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Fashioning Perceptions of Nuclear Energy

Irena Chatzis

Every occasion is an opportunity to bring up the subject of nuclear power.
Isabelle Boemeke, Nuclear Energy Influencer and Model, known as Isodope

Public perceptions about nuclear energy have been changing amid concerns about climate change and energy security, as well as energy justice and sustainable development. At the same time, nuclear power advocates are finding innovative and engaging ways to point out the benefits of this clean energy source. One of them is the nuclear energy influencer and model Isabelle Boemeke.

The IAEA will host the Scientific Forum on Nuclear Innovations for Net Zero, 26–27 September 2023, featuring Boemeke as the keynote speaker. The Forum will explore nuclear innovations and how nuclear power supports more secure energy transitions.

Known as Isodope on social media, Boemeke says she believes that nuclear power is vital for a future in which humankind not only survives, but also thrives. In this interview, Boemeke explains how she uses her online persona to inform younger generations about nuclear power.

How did you become interested in nuclear energy?

In 2015, a scientist I follow on social media tweeted about molten salt thorium reactors. I did some research, but did not find information that somebody like me, who does not have a technical background, could understand. That sparked my curiosity about nuclear power, and I asked people what they thought about it. The responses boiled down to this: It is actually good. We definitely need it to solve climate change, but people absolutely hate it.

With the 2019 fires in Australia, the Amazon and California, I realized that we were not moving fast enough in fighting climate change and started looking into solutions; I came across nuclear power again. It struck me that everything that people thought they knew about nuclear power was wrong. It was wrong because they mostly got their information from cultural references, movies and cartoons, such as The Simpsons. I tried to figure out how to inform people that nuclear power is the world’s second largest source of clean energy and that countries that have decarbonized their electricity have mostly done so through hydropower or nuclear power.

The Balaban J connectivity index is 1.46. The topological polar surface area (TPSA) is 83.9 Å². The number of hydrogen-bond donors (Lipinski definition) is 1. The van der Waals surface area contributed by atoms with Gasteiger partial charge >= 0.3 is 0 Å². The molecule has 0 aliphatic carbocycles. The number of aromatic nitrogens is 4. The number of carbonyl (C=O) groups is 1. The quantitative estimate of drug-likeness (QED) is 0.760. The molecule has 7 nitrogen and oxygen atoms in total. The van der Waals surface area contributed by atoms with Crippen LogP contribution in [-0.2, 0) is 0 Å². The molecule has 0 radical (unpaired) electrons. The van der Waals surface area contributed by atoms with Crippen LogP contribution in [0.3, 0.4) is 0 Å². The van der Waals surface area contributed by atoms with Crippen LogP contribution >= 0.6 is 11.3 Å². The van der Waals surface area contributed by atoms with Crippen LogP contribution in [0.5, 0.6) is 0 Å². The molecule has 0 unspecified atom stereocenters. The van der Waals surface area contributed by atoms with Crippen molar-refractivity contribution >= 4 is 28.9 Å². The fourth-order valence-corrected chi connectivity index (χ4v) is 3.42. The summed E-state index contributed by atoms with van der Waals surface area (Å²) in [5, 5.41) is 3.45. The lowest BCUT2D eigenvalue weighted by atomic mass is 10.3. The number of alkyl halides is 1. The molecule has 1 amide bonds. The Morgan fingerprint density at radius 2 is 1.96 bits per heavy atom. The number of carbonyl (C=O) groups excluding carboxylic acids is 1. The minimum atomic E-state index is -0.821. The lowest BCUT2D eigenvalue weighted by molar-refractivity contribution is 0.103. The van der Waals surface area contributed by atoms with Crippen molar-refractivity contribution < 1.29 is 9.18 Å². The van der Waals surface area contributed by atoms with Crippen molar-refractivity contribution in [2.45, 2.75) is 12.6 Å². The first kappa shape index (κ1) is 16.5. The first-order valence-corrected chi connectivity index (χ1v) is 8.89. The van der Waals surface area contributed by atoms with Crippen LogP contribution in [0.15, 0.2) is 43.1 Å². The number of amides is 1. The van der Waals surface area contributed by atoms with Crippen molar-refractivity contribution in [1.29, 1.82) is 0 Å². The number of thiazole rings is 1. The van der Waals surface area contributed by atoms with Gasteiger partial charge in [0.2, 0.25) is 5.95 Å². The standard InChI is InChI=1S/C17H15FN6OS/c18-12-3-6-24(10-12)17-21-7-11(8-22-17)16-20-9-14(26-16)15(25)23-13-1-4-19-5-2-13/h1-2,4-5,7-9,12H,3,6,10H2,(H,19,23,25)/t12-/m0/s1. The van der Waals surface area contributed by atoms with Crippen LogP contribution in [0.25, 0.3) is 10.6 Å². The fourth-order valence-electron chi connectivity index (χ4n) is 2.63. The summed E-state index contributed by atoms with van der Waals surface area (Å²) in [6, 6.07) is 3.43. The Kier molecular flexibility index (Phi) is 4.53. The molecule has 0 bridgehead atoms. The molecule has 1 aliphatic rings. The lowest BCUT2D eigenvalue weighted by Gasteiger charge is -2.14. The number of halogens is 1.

Is that how Isodope was born?

We live in a world shaped by social media and studded with social media influencers. I realized that the best way to get the message across about nuclear was to create content that appealed and spoke to people on social media. I knew my content had to be very different, as I didn’t want to create just another video. I came up with a character who dresses in a futuristic way, uses accessible language and colourful visuals. I call her ‘Isodope’, which is a pun on the chemistry term ‘isotope’.

Who is your primary audience?

My focus is on millennials (people born in the 1980s and 90s) and younger people. The livelihoods of young people are at stake. We, and our children, are going to be the ones living with the worst effects of climate change.

How do you reach out to broader audiences, beyond the pro-nuclear community?